Affects the c flag, requiring that it be in the WRITES lists of the current routine, and it continues to be initialized afterwards.

call

call <routine-name>

Just before the call,

  • It is illegal if any of the memory locations in the called routine's READS list is uninitialized.

Just after the call,

  • All memory locations listed as TRASHED in the called routine's WRITES list are considered uninitialized.
  • All memory locations listed as TRASHED in the called routine's OUTPUTS list are considered initialized.

if

if <src-memory-location> {
    <true-branch>
} else {
    <false-branch>
}

Executes the true-branch if the value in src is nonzero, otherwise executes the false-branch. The false-branch is optional may be omitted; in this case it is treated like an empty block.

  • It is illegal if src is not z, c, n, or v.
  • It is illegal if src is not initialized.
  • It is illegal if any location initialized at the end of the true-branch is not initialized at the end of the false-branch, and vice versa.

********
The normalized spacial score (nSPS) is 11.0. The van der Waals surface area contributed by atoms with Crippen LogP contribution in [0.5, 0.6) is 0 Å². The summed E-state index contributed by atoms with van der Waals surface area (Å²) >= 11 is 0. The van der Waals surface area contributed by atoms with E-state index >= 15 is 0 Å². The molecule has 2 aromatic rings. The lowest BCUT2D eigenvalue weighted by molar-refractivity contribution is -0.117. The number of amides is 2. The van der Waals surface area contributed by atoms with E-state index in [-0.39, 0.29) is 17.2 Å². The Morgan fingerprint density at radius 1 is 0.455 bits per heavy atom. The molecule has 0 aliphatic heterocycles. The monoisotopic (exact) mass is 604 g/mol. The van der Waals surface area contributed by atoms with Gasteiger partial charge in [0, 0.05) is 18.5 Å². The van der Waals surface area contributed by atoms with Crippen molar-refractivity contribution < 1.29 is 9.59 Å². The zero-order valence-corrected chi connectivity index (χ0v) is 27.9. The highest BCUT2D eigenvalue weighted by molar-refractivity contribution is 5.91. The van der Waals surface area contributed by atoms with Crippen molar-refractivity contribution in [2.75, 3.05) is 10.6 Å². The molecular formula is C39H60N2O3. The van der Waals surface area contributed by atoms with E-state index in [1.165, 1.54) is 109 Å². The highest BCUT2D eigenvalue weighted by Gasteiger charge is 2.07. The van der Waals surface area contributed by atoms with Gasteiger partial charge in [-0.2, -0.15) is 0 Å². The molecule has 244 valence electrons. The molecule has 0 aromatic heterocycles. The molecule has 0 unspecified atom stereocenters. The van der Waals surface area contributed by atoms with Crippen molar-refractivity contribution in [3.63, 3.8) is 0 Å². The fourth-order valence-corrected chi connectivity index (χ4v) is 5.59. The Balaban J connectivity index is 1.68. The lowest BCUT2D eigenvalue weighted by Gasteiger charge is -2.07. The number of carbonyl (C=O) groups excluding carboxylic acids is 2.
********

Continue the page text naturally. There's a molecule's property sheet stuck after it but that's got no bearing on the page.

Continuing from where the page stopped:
repeat

repeat {
    <block>
} until <src-memory-location>

Executes the block repeatedly until the src (observed at the end of the execution of the block) is non-zero. The block is always executed as least once.

  • It is illegal if any memory location is uninitialized at the exit of the loop when that memory location is initialized at the start of the loop.

To simulate a "while" loop, use an if internal to the block, like

repeat {
    cmp y, 25
    if z {
    }
} until z

"until" is optional, but if omitted, must be replaced with "forever".

Grammar

Program ::= {Defn} {Routine}.
Defn    ::= "byte" ["table"] NewIdent ["@" WordConst].
Routine ::= "routine" NewIdent
            ["inputs" LocExprs] ["outputs" LocExprs] ["trashes" LocExprs]
            (Block | "@" WordConst).
LocExprs::= LocExpr {"," LocExpr}.
LocExpr ::= Register | Flag | LitByte | DefnIdent.
Register::= "a" | "x" | "y".
Flag    ::= "c" | "z" | "n" | "v".
LitByte ::= "0" ... "255".
LitWord ::= "0" ... "65535".
Block   ::= "{" {Instr} "}".
Instr   ::= "ld" LocExpr "," LocExpr ["+" LocExpr]
          | "st" LocExpr "," LocExpr ["+" LocExpr]
          | "add" LocExpr "," LocExpr
          | "sub" LocExpr "," LocExpr
          | "cmp" LocExpr "," LocExpr
          | "and" LocExpr "," LocExpr
          | "or" LocExpr "," LocExpr
          | "xor" LocExpr "," LocExpr
          | "shl" LocExpr
          | "shr" LocExpr
          | "inc" LocExpr
          | "dec" LocExpr
          | "call" RoutineIdent
          | "if" ["not"] LocExpr Block ["else" Block]
          | "repeat" Block ("until" ["not"] LocExpr | "forever")
          .